NIGHTLY BUSINESS REPORT for April 12, 2016, PBS - Part 1



Javers, John Harwood, Sharon Epperson, Susan Li, Phil LeBeau, Kate Rogers


Safety; Taxes>

ANNOUNCER: This is NIGHTLY BUSINESS REPORT with Tyler Mathisen and Sue Herera.

SUE HERERA, NIGHTLY BUSINESS REPORT ANCHOR: Price spike. Oil surges to its highest level this year. But a meeting this weekend could determine whether the climb continues.

Top rated. The one pickup truck that earned high marks in a tough crash test and the other one that didn`t.

Tax survival guide. Still haven`t filed? We have some last minute tips to get your return in on time.

All that and more tonight on NIGHTLY BUSINESS REPORT for Tuesday, April 12th.

Good evening, everybody, and welcome. I`m Sue Herera. Tyler Mathisen is off tonight.

A rumor and a rally. Oil prices touch new 2016 highs on reports that Saudi Arabia and Russia reached a deal to freeze output. Neither the Russian nor the Saudi oil ministers confirmed the story but if true, it would be the first step in curbing production that has resulted in a glut of oil worldwide, created chaos in certain stock markets, hurt commodity dependent economies and triggered massive layoffs. The hopes of a deal sent prices up 4 1/2 percent to more than $42 a barrel.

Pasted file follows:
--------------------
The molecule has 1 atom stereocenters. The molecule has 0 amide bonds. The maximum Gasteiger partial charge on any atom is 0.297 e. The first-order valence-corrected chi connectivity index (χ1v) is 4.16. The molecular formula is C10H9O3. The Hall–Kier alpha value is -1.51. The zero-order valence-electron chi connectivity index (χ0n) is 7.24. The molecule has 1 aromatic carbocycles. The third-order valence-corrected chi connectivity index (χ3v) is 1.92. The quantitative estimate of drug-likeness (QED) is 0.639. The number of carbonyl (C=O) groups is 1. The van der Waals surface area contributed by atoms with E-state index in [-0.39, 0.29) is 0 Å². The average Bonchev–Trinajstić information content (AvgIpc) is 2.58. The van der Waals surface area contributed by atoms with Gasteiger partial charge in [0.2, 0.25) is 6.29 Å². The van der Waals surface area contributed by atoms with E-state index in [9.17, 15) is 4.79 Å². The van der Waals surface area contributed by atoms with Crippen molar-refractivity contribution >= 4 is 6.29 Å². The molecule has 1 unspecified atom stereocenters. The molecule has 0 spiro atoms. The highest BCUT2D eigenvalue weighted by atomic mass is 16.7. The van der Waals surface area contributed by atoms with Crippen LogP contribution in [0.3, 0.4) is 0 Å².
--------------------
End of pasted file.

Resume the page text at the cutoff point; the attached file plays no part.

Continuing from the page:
And that rise in oil lifted stocks. The Dow Jones gained 164 points to 17,721. The NASDAQ added 38. The S&P 500 was up 19.

Jackie DeAngelis takes a closer look at the oil rally and whether those historic low prices may soon be a thing of the past.


JACKIE DEANGELIS, NIGHTLY BUSINESS REPORT CORRESPONDENT: Today`s spike in oil prices based on optimism that ahead of the event in Doha on Sunday, produces will come to some accord about a production freeze. In fact, a Russian news agency out with some headlines today, saying that the Saudis and Russians agreed in principle on a freeze ahead of the event.

The data has been on the calendar for about a month, but the skeptics point out that Saudi Arabia said it won`t freeze without Iran joining in. And the Iranians have said they planned to ramp production to freeze sanction levels.

So, what happens next? Difficult to say but the excitement was enough to push crude to a key level that may point to even further gains.